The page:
A doctor testing a potential vaccine for the novel coronavirus thinks it is "mind-boggling" to believe that an inoculation could be ready to go by the end of the year, but he is hopeful that it can be done.
"Trying to think that, a year after a virus has been identified, we will have a vaccine ready to deploy and ready to go into massive distribution, it's simply mind-boggling to me," Dr. Carlos del Rio said Friday on CNBC.
"I have to be a little cautious and say I hope it happens, but I don't want to be — I want to make sure we do it the right way."
Del Rio, a professor of medicine at Emory University, is one of the researchers testing the efficacy of a vaccine at the Atlanta college's Vaccine and Treatment Evaluation Unit developed by the Massachusetts biotech firm Moderna in cooperation with the National Institutes of Health.
The Kaiser Permanente Washington Health Research Institute in Seattle also is conducting tests. Vaccines usually take 10-15 years to develop, according to the College of Physicians of Philadelphia.
But within 65 days, Del Rio said, the novel coronavirus has been identified and testing already has begun on a vaccine to prevent coronavirus disease 2019, or COVID-19.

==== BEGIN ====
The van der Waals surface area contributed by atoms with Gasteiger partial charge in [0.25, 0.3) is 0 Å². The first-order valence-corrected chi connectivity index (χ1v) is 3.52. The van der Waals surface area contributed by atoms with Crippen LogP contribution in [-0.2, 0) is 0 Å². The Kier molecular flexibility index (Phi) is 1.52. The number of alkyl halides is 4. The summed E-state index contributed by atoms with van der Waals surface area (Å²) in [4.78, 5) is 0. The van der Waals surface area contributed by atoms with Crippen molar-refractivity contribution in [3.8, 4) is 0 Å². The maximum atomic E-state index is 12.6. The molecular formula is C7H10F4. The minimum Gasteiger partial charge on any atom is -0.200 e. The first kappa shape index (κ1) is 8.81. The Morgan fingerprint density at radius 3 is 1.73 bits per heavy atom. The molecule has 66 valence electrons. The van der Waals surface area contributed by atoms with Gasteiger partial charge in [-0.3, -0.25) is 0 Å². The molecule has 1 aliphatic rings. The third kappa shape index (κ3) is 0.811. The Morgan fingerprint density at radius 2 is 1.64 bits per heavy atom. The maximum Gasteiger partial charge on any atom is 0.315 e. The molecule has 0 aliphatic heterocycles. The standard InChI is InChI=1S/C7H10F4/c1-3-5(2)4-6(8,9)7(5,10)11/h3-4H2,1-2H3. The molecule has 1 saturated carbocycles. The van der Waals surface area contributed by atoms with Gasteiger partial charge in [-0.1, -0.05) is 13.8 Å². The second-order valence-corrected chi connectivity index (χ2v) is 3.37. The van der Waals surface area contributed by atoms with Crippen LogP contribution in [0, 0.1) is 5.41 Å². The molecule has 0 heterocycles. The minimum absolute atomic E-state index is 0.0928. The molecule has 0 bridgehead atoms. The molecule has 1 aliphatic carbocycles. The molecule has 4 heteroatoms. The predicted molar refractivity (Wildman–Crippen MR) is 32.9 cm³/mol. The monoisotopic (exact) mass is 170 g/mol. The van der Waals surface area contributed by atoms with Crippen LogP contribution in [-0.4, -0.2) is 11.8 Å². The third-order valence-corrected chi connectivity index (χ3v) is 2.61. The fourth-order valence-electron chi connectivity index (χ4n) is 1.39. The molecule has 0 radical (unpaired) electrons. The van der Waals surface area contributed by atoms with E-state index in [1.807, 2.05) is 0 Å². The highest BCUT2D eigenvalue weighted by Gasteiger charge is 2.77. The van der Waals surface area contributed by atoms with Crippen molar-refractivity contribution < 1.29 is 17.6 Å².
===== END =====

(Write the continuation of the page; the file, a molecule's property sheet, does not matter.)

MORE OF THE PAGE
"That has never, ever occurred before," he said.
Moderna announced encouraging results from the first phase of its study, with 45 participants, earlier this week. The second phase with 600 participants is expected to begin soon with a third phase in July.
Del Rio's comments follow that of Dr. Anthony Fauci, the director of the National Institute of Allergy and Infectious Diseases and a member of the White House Coronavirus Task Force, who made similar comments earlier in the day.
"I think it is conceivable, if we don't run into things that are, as they say, unanticipated setbacks, that we could have a vaccine that we could be beginning to deploy at the end of this calendar year, December 2020, or into January, 2021," Fauci told National Public Radio.
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